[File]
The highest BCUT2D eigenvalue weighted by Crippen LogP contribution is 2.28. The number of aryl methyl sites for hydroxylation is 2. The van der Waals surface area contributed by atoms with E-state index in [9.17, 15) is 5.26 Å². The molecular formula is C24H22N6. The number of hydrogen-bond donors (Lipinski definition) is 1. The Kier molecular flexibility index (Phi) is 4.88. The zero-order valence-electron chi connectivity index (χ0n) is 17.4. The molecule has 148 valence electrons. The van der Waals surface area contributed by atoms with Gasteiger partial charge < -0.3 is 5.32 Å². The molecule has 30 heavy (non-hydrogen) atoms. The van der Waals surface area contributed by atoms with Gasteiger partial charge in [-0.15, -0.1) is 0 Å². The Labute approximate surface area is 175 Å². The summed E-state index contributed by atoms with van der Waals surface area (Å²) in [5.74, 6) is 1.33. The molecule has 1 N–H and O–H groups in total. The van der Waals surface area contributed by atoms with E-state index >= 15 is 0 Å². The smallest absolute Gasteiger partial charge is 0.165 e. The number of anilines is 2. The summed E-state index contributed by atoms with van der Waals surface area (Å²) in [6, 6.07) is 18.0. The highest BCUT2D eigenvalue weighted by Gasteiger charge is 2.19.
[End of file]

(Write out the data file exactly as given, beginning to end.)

The highest BCUT2D eigenvalue weighted by Crippen LogP contribution is 2.28. The number of aryl methyl sites for hydroxylation is 2. The van der Waals surface area contributed by atoms with E-state index in [9.17, 15) is 5.26 Å². The molecular formula is C24H22N6. The number of hydrogen-bond donors (Lipinski definition) is 1. The Kier molecular flexibility index (Phi) is 4.88. The zero-order valence-electron chi connectivity index (χ0n) is 17.4. The molecule has 148 valence electrons. The van der Waals surface area contributed by atoms with Gasteiger partial charge < -0.3 is 5.32 Å². The molecule has 30 heavy (non-hydrogen) atoms. The van der Waals surface area contributed by atoms with Gasteiger partial charge in [-0.15, -0.1) is 0 Å². The Labute approximate surface area is 175 Å². The summed E-state index contributed by atoms with van der Waals surface area (Å²) in [5.74, 6) is 1.33. The molecule has 1 N–H and O–H groups in total. The van der Waals surface area contributed by atoms with E-state index >= 15 is 0 Å². The smallest absolute Gasteiger partial charge is 0.165 e. The number of anilines is 2. The summed E-state index contributed by atoms with van der Waals surface area (Å²) in [6, 6.07) is 18.0. The highest BCUT2D eigenvalue weighted by Gasteiger charge is 2.19.